American Literature of the Sea and Great Lakes

TWO YEARS BEFORE THE MAST (1840). This autobiographical account of life aboard a merchant vessel was written by Richard Henry Dana Jr.* (1815-1882) and is based on his voyage from Boston to California and back, 1834-1836. Promising a “voice from the forecastle,” Dana’s book is a combination of realistic detail and lyrical impressionism. Enormously popular when first published, Two Years helped to change the course of American sea literature, both fiction and nonfiction, away from the romanticism of James Fenimore Cooper’s* early sea novels, toward more gritty and authentic portrayals of nautical life. Herman Melville* so admired the work that he called Dana his “sea brother” and engaged Dana in correspondence as he was writing Redburn* (1849), White-Jacket* (1850), and Moby-Dick* (1851). A work with continuing and multifaceted appeal, Two Years was originally praised by Ralph Waldo Emerson, William Cullen Bryant,* Edgar Allan Poe,* and others as a documentary expose of the hardships of a sailor’s life, while this century’s appreciation turns more on Dana’s symbolic voyage of identity.

Partly as an attempt to cure his ailing eyesight, Dana left behind his Harvard education and Brahmin upbringing on 14 August 1834, sailing for California aboard the hide-carrier Pilgrim. His record of the voyage out, much of it in the form of dated diary entries, is filled with landmark initiations and immersions. After a bout of seasickness, Dana stands his first watch, reefs his first sail, twice crosses the equator, and keeps his “trick” at the helm during the rough weather of Cape Horn.* With particular pride Dana reports that he and Ben Stimson, another young man from a privileged family, move from steerage to the forecastle to join the regular sailors. He now feels “one of them.”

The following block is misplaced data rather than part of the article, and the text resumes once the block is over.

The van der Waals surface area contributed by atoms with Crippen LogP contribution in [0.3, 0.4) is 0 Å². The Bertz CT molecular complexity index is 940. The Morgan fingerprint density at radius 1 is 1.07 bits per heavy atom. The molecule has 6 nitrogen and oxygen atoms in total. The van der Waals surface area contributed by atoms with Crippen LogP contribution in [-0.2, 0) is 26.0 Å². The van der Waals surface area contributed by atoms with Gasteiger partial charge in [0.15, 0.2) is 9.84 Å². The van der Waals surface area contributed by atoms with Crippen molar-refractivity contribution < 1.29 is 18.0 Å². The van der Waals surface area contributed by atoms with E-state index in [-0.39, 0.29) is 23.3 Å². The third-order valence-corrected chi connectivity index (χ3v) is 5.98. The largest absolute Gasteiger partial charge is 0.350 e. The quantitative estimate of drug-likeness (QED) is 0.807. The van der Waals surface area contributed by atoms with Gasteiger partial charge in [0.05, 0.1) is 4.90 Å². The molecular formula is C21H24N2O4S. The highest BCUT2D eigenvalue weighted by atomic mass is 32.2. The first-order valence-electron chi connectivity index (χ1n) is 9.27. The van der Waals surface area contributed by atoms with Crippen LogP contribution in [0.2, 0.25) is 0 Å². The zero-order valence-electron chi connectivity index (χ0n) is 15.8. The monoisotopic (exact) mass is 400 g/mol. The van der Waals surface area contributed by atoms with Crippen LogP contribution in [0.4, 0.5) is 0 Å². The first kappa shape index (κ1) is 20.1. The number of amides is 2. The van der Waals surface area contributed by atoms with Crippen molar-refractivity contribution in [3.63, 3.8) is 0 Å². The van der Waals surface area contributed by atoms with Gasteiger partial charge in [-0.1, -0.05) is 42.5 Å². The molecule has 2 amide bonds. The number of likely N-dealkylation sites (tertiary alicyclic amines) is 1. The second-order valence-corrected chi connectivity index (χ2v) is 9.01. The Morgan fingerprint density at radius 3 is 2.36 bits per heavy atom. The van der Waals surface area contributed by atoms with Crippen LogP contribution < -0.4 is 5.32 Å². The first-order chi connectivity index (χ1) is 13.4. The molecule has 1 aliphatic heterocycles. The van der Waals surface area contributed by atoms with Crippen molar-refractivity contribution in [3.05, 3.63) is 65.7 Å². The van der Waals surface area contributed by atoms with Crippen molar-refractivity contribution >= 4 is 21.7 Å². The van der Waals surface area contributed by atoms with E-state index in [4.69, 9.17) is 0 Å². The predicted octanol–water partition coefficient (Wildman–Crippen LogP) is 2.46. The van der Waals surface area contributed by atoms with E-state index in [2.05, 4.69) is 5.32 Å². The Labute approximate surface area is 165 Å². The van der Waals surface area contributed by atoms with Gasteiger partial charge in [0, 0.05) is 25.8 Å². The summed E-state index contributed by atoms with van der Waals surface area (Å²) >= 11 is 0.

The life of the sailor had its own horrors, however, and in one of his most compelling passages, Dana describes the flogging of a shipmate by the sadistic Captain Francis Thompson. Dana vows afterward that, once home, he will do what he can to redress the wrongs suffered by common sailors. Dana kept his promise: as a Boston lawyer he regularly represented sailors in their grievances against captains and owners. Descriptions of California, its history and people, along with the work of hide curing and collecting, make up the long middle portion of Two Years. Once overeager to join ranks with the common sailor, Dana is haunted with the memory of the flogging and the tedium of his California work, which convince him to return home as soon as possible. He uses his influence to secure a berth aboard the Alert. In the record of his return voyage, roughly the final third of the book, Dana creates particularly memorable portraits of sea, sky, and sail, including a lyrical description of the Alert as seen from the perspective of the flying jib-boom. Upon entering Boston harbor on 22 September 1836, Dana registers the complexity of his emotions by recording a certain “indifference” and “apathy” at the moment he had looked forward to for over a year (ch. 36). Given the fact that he knew he was returning home to the prescribed routines of Boston gentility, this ending has a special poignancy.

Dana wrote Two Years while he was in law school; Harper’s published it some three and half years after the Alerts return. Dana’s book contract, negotiated by his father, Richard Henry Dana Sr.,* and the poet William Cullen Bryant,* was for $250 and twenty-five free copies. Dana Sr. turned down Harper’s initial offer for 10 percent of the sales after the first 1,000 copies sold. Given the popularity of Two Years, this was an unfortunate choice for the young author. Dana estimated that the book earned some $50,000 before the copyright ran out. In 1859 Dana made a nostalgic return to California and eventually appended a chapter, “Twenty-Four Years Later,” to later editions.

Reading interest in Two Years was immediate, reinforced by the discovery of gold in California. The book also fed an East Coast appetite for stories of the “common man” in post-Jacksonian America. Today Dana’s work is recognized more for its rich ambiguities than for its literal certainties. As much as Two Years is a realistic description of sea life, it is also a narrative search for identity and exhibits the tensions of Dana’s dual allegiance to the worlds of land and sea.

The book was adapted into a 1946 film that starred Alan Ladd. [See also THE RED RECORD]

FURTHER READING: Gale, Robert. Richard Henry Dana, Jr. New York: Twayne, 1969; Lawrence, D. H. Studies in Classic American Literature. New York: Thomas Seltzer, 1923; Philbrick, Thomas. Introduction. Two Years before the Mast. Richard Henry Dana Jr. New York: Penguin, 1981, 7-29.

Hugh Egan